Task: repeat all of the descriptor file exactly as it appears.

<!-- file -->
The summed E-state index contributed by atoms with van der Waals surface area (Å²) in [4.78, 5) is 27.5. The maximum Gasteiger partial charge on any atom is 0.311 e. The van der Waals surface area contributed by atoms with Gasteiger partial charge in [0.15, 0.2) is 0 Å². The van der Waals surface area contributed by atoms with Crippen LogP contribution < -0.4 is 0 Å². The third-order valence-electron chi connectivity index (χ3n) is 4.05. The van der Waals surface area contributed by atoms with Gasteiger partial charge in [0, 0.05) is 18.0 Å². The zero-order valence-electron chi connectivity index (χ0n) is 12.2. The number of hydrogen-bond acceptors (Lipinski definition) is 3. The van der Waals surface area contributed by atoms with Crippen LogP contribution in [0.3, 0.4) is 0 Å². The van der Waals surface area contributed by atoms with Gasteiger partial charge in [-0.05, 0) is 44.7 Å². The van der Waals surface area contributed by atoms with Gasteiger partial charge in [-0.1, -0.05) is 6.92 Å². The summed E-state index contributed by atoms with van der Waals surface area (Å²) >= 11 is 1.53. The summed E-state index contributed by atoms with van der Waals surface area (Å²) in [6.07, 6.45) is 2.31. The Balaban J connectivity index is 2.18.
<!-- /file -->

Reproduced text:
The summed E-state index contributed by atoms with van der Waals surface area (Å²) in [4.78, 5) is 27.5. The maximum Gasteiger partial charge on any atom is 0.311 e. The van der Waals surface area contributed by atoms with Gasteiger partial charge in [0.15, 0.2) is 0 Å². The van der Waals surface area contributed by atoms with Crippen LogP contribution < -0.4 is 0 Å². The third-order valence-electron chi connectivity index (χ3n) is 4.05. The van der Waals surface area contributed by atoms with Gasteiger partial charge in [0, 0.05) is 18.0 Å². The zero-order valence-electron chi connectivity index (χ0n) is 12.2. The number of hydrogen-bond acceptors (Lipinski definition) is 3. The van der Waals surface area contributed by atoms with Crippen LogP contribution in [0.3, 0.4) is 0 Å². The van der Waals surface area contributed by atoms with Gasteiger partial charge in [-0.05, 0) is 44.7 Å². The van der Waals surface area contributed by atoms with Gasteiger partial charge in [-0.1, -0.05) is 6.92 Å². The summed E-state index contributed by atoms with van der Waals surface area (Å²) >= 11 is 1.53. The summed E-state index contributed by atoms with van der Waals surface area (Å²) in [6.07, 6.45) is 2.31. The Balaban J connectivity index is 2.18.